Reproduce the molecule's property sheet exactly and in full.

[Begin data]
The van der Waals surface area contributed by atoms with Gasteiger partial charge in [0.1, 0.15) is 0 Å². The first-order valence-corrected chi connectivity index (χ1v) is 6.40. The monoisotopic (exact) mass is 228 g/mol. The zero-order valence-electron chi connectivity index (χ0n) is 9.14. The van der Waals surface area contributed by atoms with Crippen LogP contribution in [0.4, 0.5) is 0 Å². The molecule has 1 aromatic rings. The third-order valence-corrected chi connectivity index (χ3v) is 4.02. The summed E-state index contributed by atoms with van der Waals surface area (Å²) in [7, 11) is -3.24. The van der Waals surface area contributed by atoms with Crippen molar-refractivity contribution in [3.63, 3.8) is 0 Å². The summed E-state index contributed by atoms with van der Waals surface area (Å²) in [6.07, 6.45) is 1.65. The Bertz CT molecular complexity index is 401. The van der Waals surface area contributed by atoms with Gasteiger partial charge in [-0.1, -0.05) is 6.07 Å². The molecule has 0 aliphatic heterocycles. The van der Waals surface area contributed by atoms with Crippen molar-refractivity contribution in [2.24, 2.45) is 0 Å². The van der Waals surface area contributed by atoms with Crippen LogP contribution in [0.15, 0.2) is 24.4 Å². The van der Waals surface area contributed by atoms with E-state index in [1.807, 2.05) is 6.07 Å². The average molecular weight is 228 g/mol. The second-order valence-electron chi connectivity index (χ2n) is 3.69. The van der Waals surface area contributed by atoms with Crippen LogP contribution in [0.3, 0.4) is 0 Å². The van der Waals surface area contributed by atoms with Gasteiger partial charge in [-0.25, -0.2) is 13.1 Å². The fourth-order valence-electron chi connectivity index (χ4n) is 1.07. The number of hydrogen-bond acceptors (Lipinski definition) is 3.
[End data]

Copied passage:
The van der Waals surface area contributed by atoms with Gasteiger partial charge in [0.1, 0.15) is 0 Å². The first-order valence-corrected chi connectivity index (χ1v) is 6.40. The monoisotopic (exact) mass is 228 g/mol. The zero-order valence-electron chi connectivity index (χ0n) is 9.14. The van der Waals surface area contributed by atoms with Crippen LogP contribution in [0.4, 0.5) is 0 Å². The molecule has 1 aromatic rings. The third-order valence-corrected chi connectivity index (χ3v) is 4.02. The summed E-state index contributed by atoms with van der Waals surface area (Å²) in [7, 11) is -3.24. The van der Waals surface area contributed by atoms with Crippen molar-refractivity contribution in [3.63, 3.8) is 0 Å². The summed E-state index contributed by atoms with van der Waals surface area (Å²) in [6.07, 6.45) is 1.65. The Bertz CT molecular complexity index is 401. The van der Waals surface area contributed by atoms with Gasteiger partial charge in [-0.1, -0.05) is 6.07 Å². The molecule has 0 aliphatic heterocycles. The van der Waals surface area contributed by atoms with Crippen molar-refractivity contribution in [2.24, 2.45) is 0 Å². The van der Waals surface area contributed by atoms with Crippen LogP contribution in [0.15, 0.2) is 24.4 Å². The van der Waals surface area contributed by atoms with E-state index in [1.807, 2.05) is 6.07 Å². The average molecular weight is 228 g/mol. The second-order valence-electron chi connectivity index (χ2n) is 3.69. The van der Waals surface area contributed by atoms with Crippen LogP contribution in [0.3, 0.4) is 0 Å². The van der Waals surface area contributed by atoms with Gasteiger partial charge in [-0.25, -0.2) is 13.1 Å². The fourth-order valence-electron chi connectivity index (χ4n) is 1.07. The number of hydrogen-bond acceptors (Lipinski definition) is 3.